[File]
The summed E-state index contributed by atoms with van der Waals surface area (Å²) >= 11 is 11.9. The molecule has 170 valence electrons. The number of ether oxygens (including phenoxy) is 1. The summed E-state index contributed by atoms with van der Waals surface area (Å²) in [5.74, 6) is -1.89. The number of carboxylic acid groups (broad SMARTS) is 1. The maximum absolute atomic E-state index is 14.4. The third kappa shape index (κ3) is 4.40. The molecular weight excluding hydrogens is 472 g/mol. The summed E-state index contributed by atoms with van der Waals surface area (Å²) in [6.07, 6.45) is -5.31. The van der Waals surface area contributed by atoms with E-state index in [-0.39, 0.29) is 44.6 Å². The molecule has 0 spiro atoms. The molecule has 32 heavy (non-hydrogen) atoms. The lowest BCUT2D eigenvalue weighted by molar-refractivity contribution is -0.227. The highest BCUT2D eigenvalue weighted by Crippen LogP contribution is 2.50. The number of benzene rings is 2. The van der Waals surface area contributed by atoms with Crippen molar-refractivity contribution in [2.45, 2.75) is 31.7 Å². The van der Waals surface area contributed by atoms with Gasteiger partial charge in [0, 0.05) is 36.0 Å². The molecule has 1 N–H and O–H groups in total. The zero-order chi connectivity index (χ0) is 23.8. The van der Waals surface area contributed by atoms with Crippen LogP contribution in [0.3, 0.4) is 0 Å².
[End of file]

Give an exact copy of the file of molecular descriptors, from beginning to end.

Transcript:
The summed E-state index contributed by atoms with van der Waals surface area (Å²) >= 11 is 11.9. The molecule has 170 valence electrons. The number of ether oxygens (including phenoxy) is 1. The summed E-state index contributed by atoms with van der Waals surface area (Å²) in [5.74, 6) is -1.89. The number of carboxylic acid groups (broad SMARTS) is 1. The maximum absolute atomic E-state index is 14.4. The third kappa shape index (κ3) is 4.40. The molecular weight excluding hydrogens is 472 g/mol. The summed E-state index contributed by atoms with van der Waals surface area (Å²) in [6.07, 6.45) is -5.31. The van der Waals surface area contributed by atoms with E-state index in [-0.39, 0.29) is 44.6 Å². The molecule has 0 spiro atoms. The molecule has 32 heavy (non-hydrogen) atoms. The lowest BCUT2D eigenvalue weighted by molar-refractivity contribution is -0.227. The highest BCUT2D eigenvalue weighted by Crippen LogP contribution is 2.50. The number of benzene rings is 2. The van der Waals surface area contributed by atoms with Crippen molar-refractivity contribution in [2.45, 2.75) is 31.7 Å². The van der Waals surface area contributed by atoms with Gasteiger partial charge in [0, 0.05) is 36.0 Å². The molecule has 1 N–H and O–H groups in total. The zero-order chi connectivity index (χ0) is 23.8. The van der Waals surface area contributed by atoms with Crippen LogP contribution in [0.3, 0.4) is 0 Å².